Andrew Benintendi and the Boston Red Sox are far apart on his salary for the 2020 season. Which side has more leverage in this situation?
Lost amid all of the hoopla surrounding the Red Sox offseason and the constant Mookie Betts rumors and speculation are the fates of several other players currently on the roster. On the same day that the team beat the arbitration deadline by paying Betts $27 million and Jackie Bradley $11 million, they failed to come to agreements with a few other players who were arbitration-eligible.
One of the most notable of these players was Andrew Benintendi and judging by his difference of opinion with the Red Sox, it looks sure that they’ll be heading to arbitration. Numerous outlets reported on Friday that Benintendi asked for $4.15 million while the team countered with $3.4 million.
While the difference of $750,000 may not seem like a lot relative to most Major League Baseball salaries, the number the Red Sox proposed is 18% lower than what Benintendi wants; when looked at that way, it’s a significant chunk of money.
Part of the fun in these negotiations around arbitration-eligible players is debating how much we fans think they “deserve.” It feels a bit tacky to pass judgment on how much we think other people “should” be making, but in the case of professional sports, that’s the way it is.
My initial response when I saw the discrepancy was that Benintendi should take the number the Red Sox are offering because as I tweeted out, he’s lucky to be getting the offer that he is. Let’s look at his statistics for his three full seasons thus far in the major leagues.
2017: .271 BA, 20 HR, 90 RBI, 70 BB, 20 SB, .352 OBP, .776 OPS.
2018: .290 BA, 16 HR, 87 RBI, 71 BB, 21 SB, .366 OBP, .830 OPS.
2019: .266 BA, 13 HR, 68 RBI, 59 SB, 10 SB, .343 OBP, .774 OPS.
At first glance, 2019 is obviously his worst season while 2018 was his best. After trending upward from 2017 to 2018, he seemed to regress in 2019. Granted, three seasons is a small sample size, but it’s all we’ve got to work with. Digging a bit deeper, though, let’s look at his 2018 season.
First half: .297 BA, 14 HR, 57 RBI, 49 BB, 17 SB, .380 OBP, .897 OPS.
Second half: .279 BA, 2 HR, 30 RBI, 22 BB, 4SB, .343 OBP, .727 OPS.
That second half of 2018 showed a huge drop-off from the first half, especially the power numbers. Benintendi had hit fourteen home runs at the All-Star break and seemed poised to easily surpass his career-high of twenty in 2017 (not to mention his 2017 totals in every other category), but he only hit two the rest of the way.
He declined in every offensive category which was concerning in itself, but perhaps not entirely surprising for a young player over the course of a long season. His defense was still excellent and he was helping the team in other ways. That’s what made his 2019 season so concerning: he further declined in every offensive category and yet remarkably, his splits were more consistent.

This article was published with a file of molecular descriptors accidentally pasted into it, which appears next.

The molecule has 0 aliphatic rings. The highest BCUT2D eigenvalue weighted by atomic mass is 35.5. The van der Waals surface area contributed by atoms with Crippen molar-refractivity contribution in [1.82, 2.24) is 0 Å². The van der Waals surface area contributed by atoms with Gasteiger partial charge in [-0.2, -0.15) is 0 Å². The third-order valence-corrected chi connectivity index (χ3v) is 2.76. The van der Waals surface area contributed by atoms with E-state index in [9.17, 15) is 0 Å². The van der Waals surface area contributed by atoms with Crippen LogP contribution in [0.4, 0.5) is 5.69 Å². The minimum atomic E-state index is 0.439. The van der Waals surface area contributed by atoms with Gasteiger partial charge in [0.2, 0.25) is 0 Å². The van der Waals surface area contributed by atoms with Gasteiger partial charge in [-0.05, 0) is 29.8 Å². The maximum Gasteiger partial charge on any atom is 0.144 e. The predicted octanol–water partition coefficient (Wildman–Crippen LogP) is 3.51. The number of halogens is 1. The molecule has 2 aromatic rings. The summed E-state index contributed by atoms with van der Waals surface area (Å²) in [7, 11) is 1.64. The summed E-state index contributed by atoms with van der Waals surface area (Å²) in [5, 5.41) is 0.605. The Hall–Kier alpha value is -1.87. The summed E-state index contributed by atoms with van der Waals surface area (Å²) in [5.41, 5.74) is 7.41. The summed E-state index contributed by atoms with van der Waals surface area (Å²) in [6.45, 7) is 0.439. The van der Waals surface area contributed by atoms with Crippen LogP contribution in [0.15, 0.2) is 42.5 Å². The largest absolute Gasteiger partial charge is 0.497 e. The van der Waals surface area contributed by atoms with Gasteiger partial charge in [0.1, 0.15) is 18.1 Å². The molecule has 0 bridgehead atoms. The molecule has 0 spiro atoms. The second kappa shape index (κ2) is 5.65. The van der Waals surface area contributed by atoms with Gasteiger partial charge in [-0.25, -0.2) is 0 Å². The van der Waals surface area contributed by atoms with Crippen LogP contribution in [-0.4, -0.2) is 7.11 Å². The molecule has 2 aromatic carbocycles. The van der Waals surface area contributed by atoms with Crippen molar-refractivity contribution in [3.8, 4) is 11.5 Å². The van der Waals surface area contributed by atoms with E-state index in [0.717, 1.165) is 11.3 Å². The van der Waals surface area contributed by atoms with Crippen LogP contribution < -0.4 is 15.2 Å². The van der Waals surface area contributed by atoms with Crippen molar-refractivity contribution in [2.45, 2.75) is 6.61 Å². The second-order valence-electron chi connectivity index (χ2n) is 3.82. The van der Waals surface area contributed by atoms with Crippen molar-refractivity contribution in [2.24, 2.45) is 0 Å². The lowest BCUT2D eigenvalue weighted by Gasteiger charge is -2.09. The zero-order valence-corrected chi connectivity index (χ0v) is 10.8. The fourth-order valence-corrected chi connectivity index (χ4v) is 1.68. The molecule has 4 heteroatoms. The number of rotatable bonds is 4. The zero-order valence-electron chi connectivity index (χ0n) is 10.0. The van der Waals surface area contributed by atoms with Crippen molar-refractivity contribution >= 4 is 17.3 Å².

First half: .274 BA, 7 HR, 38 RBI, 35 BB, 9 SB, .351 OBP, .784 OPS.
Second half: .256 BA, 6 HR, 30 RBI, 24 BB, 1 SB, .332 OBP, .759 OPS.
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That would tend to suggest some legitimacy to his regression from 2018 and in fact those 2019 numbers are pretty similar to the second half of 2018. The concerning thing is that it would tend to suggest that the struggles he had in the second half of 2018 weren’t isolated and carried over into 2019.
Even worse, after playing excellent left field defense in 2018, Benintendi turned in his worst defensive season in the field in 2019 and yet somehow was nominated for a Gold Glove award. It was a forgettable season for the young outfielder and while he’s far too talented to stay down for long and has plenty of time in his career to get back on track, baseball is a “what have you done for me lately?” business and lately, Benintendi has not been good.
Does Benintendi “deserve” the $4.15 million he’s asking for? He earned $717,500 in 2019 so either of the proposed numbers would be a significant pay increase for him in 2020. Again, I’m no authority to pass judgment on how much someone deserves to earn, but based on the last season and a half Benny has turned in, the Red Sox appear to have the upper hand and I think he should feel fortunate the team is even offering $3.4 million.
If I were him, I would take it and come back so strong in 2020 that the Red Sox would never again have an issue paying him what he asks for. If Benintendi wants to have maximum leverage in his future salary negotiations, he’ll have to respond and bounce back with a better season in 2020 to secure his potential future earnings.